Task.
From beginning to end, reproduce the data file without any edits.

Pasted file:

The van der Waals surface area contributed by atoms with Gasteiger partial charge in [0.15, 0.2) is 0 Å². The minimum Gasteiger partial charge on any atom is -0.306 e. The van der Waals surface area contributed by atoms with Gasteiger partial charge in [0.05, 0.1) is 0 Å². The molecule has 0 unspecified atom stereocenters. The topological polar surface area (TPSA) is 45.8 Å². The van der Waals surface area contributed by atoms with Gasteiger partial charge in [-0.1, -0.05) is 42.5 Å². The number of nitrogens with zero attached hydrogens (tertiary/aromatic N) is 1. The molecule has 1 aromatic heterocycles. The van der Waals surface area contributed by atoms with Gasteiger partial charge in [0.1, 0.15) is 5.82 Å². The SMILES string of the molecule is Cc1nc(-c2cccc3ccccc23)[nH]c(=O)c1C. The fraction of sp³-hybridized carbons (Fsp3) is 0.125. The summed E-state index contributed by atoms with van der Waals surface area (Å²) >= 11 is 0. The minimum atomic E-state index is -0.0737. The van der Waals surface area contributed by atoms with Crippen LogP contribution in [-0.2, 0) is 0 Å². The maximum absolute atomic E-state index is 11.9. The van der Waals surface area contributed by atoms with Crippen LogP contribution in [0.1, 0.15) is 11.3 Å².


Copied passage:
The van der Waals surface area contributed by atoms with Gasteiger partial charge in [0.15, 0.2) is 0 Å². The minimum Gasteiger partial charge on any atom is -0.306 e. The van der Waals surface area contributed by atoms with Gasteiger partial charge in [0.05, 0.1) is 0 Å². The molecule has 0 unspecified atom stereocenters. The topological polar surface area (TPSA) is 45.8 Å². The van der Waals surface area contributed by atoms with Gasteiger partial charge in [-0.1, -0.05) is 42.5 Å². The number of nitrogens with zero attached hydrogens (tertiary/aromatic N) is 1. The molecule has 1 aromatic heterocycles. The van der Waals surface area contributed by atoms with Gasteiger partial charge in [0.1, 0.15) is 5.82 Å². The SMILES string of the molecule is Cc1nc(-c2cccc3ccccc23)[nH]c(=O)c1C. The fraction of sp³-hybridized carbons (Fsp3) is 0.125. The summed E-state index contributed by atoms with van der Waals surface area (Å²) >= 11 is 0. The minimum atomic E-state index is -0.0737. The van der Waals surface area contributed by atoms with Crippen LogP contribution in [-0.2, 0) is 0 Å². The maximum absolute atomic E-state index is 11.9. The van der Waals surface area contributed by atoms with Crippen LogP contribution in [0.1, 0.15) is 11.3 Å².